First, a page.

Congress Holds First Hearing on Chronic Pain

Congress Holds First Hearing on Chronic Pain

Chronic pain should be recognized as a disease, not a symptom, according to a panel of experts that testified before a U.S. Senate committee Tuesday. It was the first congressional hearing ever held on chronic pain and pain management, a public health issue that’s drawing increasing attention in the medical community.

An estimated 116 million Americans suffer from acute or chronic pain, at an annual cost of $635 billion in medical treatment and lost productivity, according to a landmark study in 2011 by the Institute of Medicine.

“From the moment I open my eyes every morning, the first thing I feel is pain. And it stays with me throughout the day,” testified Christin Veasley, who suffers from back pain, facial pain and migraines caused by a near fatal accident 20 years ago.

Like many chronic pain sufferers, Veasley is frustrated with how the medical and health insurance industries deal with pain. In the last few years, Veasley said she has visited doctors in four different states and tried 15 different treatments, many paid for out of her own pocket. Yet she still lives in pain.

“As patients we are completely disillusioned, forced to navigate the health care system on our own and implement a trial and error process that can easily take months to years to find a treatment to lessen the pain that we experience,” said Veasley, who is a pain management advocate and executive director of the National Vulvodynia Association.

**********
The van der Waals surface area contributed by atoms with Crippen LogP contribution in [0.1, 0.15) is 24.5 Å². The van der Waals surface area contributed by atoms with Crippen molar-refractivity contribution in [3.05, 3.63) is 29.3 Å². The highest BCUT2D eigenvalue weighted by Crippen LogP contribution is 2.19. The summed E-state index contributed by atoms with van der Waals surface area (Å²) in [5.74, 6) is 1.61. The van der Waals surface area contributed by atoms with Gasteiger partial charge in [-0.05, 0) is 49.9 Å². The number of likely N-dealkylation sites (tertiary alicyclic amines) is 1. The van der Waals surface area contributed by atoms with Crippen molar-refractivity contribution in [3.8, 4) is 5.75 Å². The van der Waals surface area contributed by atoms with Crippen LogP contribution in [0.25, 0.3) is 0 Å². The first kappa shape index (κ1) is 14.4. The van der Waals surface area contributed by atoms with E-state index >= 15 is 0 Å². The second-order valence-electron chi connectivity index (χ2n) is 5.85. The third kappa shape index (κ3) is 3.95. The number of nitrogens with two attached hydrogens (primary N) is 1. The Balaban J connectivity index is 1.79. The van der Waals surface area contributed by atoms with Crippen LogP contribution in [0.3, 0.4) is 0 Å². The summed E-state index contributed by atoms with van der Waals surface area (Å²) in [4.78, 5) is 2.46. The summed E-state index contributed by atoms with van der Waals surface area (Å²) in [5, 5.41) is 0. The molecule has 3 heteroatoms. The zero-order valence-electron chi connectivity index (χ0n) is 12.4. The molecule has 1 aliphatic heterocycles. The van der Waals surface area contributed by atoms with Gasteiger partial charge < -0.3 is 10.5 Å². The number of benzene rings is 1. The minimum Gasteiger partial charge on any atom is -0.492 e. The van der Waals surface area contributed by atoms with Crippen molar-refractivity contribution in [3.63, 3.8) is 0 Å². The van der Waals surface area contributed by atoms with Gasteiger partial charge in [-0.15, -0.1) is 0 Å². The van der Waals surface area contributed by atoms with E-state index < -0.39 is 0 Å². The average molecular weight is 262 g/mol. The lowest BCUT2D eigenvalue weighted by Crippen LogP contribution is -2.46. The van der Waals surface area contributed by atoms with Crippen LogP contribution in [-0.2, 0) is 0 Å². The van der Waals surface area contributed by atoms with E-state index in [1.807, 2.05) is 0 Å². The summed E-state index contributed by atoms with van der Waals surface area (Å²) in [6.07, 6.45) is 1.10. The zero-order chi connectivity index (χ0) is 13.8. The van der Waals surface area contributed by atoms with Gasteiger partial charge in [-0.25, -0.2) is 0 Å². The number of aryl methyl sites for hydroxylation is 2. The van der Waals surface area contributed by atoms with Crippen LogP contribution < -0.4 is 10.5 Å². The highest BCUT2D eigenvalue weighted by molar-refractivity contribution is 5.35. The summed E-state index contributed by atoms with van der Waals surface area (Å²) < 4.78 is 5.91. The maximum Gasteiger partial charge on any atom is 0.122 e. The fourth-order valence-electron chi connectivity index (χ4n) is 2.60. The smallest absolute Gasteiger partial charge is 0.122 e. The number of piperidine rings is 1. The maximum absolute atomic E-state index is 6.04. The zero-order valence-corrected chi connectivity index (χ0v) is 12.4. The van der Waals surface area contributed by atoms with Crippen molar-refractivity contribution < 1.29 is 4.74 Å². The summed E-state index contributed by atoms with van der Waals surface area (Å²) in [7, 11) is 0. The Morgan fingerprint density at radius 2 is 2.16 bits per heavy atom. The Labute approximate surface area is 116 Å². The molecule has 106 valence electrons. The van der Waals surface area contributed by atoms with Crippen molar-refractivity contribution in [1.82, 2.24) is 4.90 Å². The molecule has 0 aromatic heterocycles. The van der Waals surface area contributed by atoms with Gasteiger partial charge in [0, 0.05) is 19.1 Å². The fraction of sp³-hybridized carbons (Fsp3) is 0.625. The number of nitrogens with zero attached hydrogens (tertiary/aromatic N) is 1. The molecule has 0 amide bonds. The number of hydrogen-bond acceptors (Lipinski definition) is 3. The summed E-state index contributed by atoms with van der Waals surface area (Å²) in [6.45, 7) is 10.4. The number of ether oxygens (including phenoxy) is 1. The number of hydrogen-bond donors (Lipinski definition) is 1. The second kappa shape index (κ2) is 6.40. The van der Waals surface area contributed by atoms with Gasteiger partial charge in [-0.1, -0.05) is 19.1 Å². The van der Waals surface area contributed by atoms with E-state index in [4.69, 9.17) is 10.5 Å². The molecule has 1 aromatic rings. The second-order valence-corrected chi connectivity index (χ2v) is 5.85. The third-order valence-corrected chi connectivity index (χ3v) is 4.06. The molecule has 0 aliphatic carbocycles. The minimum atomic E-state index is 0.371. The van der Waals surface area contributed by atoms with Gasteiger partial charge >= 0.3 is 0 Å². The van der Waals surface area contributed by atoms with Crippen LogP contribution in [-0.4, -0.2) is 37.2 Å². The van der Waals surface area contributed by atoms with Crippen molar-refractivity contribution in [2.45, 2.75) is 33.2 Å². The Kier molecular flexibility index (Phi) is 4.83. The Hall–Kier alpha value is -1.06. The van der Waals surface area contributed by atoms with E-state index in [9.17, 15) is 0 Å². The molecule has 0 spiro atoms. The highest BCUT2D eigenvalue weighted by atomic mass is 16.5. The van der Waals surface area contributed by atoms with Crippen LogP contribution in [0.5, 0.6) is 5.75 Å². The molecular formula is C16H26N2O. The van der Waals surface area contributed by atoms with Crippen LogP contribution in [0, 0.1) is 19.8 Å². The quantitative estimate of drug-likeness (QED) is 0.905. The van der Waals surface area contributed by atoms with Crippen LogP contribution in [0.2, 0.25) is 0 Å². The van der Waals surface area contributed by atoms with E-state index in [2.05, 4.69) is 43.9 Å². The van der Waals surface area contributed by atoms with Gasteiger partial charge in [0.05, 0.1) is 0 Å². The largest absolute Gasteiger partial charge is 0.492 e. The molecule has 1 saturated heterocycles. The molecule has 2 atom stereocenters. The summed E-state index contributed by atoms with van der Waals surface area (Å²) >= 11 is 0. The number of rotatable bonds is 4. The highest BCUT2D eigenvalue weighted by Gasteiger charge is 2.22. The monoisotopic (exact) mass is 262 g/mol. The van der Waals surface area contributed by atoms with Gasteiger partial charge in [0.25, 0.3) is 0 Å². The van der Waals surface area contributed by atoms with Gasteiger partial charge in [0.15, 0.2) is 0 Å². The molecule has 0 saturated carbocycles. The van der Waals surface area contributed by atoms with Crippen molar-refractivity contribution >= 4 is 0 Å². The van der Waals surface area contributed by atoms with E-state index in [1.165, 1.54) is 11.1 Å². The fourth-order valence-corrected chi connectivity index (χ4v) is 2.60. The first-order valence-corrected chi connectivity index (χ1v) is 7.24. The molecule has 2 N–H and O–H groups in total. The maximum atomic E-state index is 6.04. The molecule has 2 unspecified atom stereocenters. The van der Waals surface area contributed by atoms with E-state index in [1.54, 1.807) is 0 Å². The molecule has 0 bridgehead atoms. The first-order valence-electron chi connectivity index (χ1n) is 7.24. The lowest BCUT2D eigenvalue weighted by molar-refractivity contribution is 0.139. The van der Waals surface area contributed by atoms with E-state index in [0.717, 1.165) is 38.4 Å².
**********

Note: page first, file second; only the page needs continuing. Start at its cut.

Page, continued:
Sen. Tom Harkin (D-Iowa) chaired the meeting of the Senate Committee on Health, Education, Labor & Pensions to draw attention to what he called an “epidemic” of chronic pain.

“Chronic pain is a significant public health challenge that has yet to receive adequate attention given the tremendous impact it has on people all across our nation,” Harkin said. “Chronic pain remains one of the most challenging conditions to assess and effectively treat even though its one of the top reasons for doctors visits.”

Harkin said there was a lack of coordination in federal agencies like the National Institutes of Health (NIH) in addressing chronic pain. He also believes the nation’s doctors are being poorly prepared to deal with the challenges of treating chronic pain.

“We need to do a better a job of educating in medical schools and in our residencies about the different forms of pain and how they should be treated,” Harkin urged. “How do we educate our doctors to understand this and make the right kind of diagnosis?”

One solution is to start treating chronic pain as a disease, testified Lawrence Tabak, DDS, PhD, the principal deputy director of the NIH. Tabak and other pain experts called for a “cultural transformation” in how the nation understands and approaches pain management.

“Perhaps the most important modern insight about chronic pain is that chronic pain, no matter how it begins, can become a disease in and of itself,” said Tabak. “Changes in the brain and elsewhere in the nervous system can cause pain to persist long after it has any adaptive value. This recognition of chronic pain as a disease has important implications for how we study pain, treat pain and structure our health care to provide care to patients suffering from pain.”